$4,000,0000 Settlement After Ankle Fusion Surgery Caused by Ladder Fall
Our client was on an A-frame ladder in order to install new awnings on the exterior of a building. But the ladder wasn’t secured, causing our client to fall after losing his balance while drilling. Represented by Block O’Toole & Murphy, our client alleged violations of the Scaffold Law and was awarded a $4 million settlement.
Court and County
New York County Supreme Court
Our client was 33 years old and working as a sign installer on the day of the accident.
Description of Case
Our client was working on a store renovation project which included gutting the interior, removing awnings, disconnecting transformers, and hanging signage. No site safety plans were in effect, no safety meetings were held, and no safety equipment was provided.
Our client went outside with a co-worker to install new awnings. First, his co-worker went up on a 6-foot A-frame ladder to mark where our client would drill to install anchors for the new awnings. Because the ladder was not secured in any way, our client held the ladder to stabilize it while his co-worker ascended it. The sidewalk outside of this building had a notable downwards pitch to it.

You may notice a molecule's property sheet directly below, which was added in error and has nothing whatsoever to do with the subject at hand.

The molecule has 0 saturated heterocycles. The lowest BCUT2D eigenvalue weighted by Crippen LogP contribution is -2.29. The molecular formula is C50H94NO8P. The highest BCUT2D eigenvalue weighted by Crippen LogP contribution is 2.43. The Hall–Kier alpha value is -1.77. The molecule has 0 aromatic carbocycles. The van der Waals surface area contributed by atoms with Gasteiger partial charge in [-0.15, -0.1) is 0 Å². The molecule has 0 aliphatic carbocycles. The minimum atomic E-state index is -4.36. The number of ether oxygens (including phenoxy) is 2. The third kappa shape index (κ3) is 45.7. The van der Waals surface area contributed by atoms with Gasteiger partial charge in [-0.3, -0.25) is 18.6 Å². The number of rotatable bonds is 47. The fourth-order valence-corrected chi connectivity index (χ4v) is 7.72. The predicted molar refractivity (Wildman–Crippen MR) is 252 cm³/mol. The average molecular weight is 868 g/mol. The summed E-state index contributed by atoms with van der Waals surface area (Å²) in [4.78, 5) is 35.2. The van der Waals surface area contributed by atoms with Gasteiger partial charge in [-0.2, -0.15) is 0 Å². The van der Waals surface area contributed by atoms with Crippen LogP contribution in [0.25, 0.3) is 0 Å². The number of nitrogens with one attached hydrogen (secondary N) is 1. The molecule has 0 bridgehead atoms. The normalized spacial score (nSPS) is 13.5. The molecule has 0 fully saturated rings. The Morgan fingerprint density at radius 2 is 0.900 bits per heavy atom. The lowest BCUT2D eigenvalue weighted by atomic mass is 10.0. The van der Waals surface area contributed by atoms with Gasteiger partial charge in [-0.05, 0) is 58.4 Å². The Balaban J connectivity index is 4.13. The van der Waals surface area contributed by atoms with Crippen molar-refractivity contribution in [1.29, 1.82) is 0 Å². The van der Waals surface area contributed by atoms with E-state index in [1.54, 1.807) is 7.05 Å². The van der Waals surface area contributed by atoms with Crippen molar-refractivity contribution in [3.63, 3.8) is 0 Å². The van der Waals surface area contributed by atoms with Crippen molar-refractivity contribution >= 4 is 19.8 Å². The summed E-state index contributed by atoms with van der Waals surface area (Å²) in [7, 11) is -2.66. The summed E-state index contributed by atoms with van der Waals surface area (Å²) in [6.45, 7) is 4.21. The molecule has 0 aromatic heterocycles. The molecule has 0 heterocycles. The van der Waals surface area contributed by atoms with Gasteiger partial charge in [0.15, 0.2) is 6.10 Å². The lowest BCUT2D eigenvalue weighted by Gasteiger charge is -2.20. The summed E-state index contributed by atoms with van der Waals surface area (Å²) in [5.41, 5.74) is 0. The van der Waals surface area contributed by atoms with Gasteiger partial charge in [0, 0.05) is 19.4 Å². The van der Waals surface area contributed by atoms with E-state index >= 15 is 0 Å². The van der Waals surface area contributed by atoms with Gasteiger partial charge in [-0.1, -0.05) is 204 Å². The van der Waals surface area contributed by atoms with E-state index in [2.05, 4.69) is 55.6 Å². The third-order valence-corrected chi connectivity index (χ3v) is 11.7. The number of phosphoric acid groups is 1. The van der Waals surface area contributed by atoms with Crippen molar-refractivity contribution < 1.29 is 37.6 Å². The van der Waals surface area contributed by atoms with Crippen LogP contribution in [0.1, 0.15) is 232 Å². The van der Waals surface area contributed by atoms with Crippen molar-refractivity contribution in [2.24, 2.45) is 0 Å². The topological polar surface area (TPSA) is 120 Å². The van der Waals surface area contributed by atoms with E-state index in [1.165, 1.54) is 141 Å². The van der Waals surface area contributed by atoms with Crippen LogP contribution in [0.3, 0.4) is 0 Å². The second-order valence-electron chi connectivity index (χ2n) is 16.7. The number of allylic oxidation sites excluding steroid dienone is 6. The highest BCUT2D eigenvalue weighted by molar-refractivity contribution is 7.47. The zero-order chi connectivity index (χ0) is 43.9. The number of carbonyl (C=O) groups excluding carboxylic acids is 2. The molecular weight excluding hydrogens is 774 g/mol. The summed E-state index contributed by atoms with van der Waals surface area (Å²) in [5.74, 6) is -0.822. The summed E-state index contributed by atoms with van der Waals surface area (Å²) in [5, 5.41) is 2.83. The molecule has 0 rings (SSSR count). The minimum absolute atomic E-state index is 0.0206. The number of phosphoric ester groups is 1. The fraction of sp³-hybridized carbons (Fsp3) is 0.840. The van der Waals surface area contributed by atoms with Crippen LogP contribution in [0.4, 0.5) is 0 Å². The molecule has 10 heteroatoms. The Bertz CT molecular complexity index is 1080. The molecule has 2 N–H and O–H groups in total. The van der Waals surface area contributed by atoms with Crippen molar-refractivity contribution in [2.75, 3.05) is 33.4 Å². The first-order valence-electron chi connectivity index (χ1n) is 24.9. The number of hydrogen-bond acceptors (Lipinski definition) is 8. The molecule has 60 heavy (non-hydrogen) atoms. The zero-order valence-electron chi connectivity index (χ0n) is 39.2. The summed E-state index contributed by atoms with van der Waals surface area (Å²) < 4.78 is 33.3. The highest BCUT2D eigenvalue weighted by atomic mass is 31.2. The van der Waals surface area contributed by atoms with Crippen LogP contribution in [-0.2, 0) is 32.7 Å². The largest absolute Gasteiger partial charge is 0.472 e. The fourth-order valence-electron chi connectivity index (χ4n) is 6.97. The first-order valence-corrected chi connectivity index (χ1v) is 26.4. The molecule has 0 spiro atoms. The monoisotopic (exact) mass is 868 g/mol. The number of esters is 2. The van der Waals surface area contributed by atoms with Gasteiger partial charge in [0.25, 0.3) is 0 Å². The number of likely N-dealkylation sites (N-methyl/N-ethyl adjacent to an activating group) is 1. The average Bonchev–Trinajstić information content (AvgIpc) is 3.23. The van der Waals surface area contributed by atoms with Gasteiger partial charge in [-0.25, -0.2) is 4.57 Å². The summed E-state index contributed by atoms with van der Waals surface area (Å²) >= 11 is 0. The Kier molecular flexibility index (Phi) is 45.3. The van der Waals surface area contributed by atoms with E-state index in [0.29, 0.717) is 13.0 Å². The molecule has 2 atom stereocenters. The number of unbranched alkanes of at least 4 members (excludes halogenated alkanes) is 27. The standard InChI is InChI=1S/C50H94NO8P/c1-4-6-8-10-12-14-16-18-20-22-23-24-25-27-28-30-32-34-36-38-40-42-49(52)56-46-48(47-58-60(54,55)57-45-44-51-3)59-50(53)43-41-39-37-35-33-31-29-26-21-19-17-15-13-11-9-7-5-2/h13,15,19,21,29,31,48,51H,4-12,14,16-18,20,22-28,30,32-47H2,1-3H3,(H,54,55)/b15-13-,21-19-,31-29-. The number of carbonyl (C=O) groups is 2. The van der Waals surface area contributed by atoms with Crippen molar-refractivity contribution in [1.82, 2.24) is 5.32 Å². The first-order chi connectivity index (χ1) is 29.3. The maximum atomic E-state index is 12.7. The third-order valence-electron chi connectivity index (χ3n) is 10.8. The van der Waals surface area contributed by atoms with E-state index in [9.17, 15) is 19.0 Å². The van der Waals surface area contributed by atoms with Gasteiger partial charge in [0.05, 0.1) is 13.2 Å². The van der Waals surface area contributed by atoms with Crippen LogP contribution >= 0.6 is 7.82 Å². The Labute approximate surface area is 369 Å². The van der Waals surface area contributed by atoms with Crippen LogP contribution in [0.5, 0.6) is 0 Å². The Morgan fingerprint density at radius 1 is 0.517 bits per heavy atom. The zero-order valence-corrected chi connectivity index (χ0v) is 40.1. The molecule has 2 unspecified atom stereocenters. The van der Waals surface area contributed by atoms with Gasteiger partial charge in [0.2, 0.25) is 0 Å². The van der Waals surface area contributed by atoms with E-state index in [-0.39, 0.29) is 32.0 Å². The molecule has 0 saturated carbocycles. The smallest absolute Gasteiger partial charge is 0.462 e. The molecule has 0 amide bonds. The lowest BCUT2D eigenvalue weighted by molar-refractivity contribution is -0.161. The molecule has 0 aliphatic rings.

Once the necessary markings were made, our client ascended the ladder with a drill that weighed about 30 pounds and required both hands to use. With both of his hands occupied, he straddled the top of the ladder to stabilize himself. He began to drill but lost his balance when the drill struck a piece of rebar, causing the drill to reverse and our client to fall 8-10 feet to the ground.
Our client alleged violations of NY State Labor Law 240 (1) (more popularly known as the Scaffold Law) and 241(6), because the ladder was not secured and was not the appropriate device for the job. The Defendants argued that there was nothing wrong with the ladder itself and that it was improperly placed, and thus that our client was the sole proximate cause of his accident.
Ultimately, summary judgement was granted to our client on his Scaffold Law claim.
As a result of his fall, our client lost consciousness and had clearly suffered a broken ankle. He was taken from the scene by emergency services and brought to the Elmhurst Hospital Center. While he was there, he was diagnosed with the following injuries:
- Left ankle pilon fracture
- Comminuted fracture of the distal tibia extending through the medial malleolus
- Downward and lateral displacement of the remaining tibia
Within 24 hours, he underwent surgery to install an external fixator to the left ankle. A month later, he had the external fixator removed and underwent an open reduction-internal fixation surgery on the ankle.
When a doctor advised that the ankle bones weren’t healing as fast as they expected, our client had a bone stimulator installed. He was also advised that there were already signs of post-traumatic arthritis, and that there was some nerve damage running behind the knee and radiating downwards.
Eventually, due to ongoing pain and a continued inability to walk, our client underwent four additional surgeries to his ankle, including ankle fusion surgery. He made a claim for future medical expenses.
This matter was handled by Michael J. Hurwitz and Partner Stephen J. Murphy.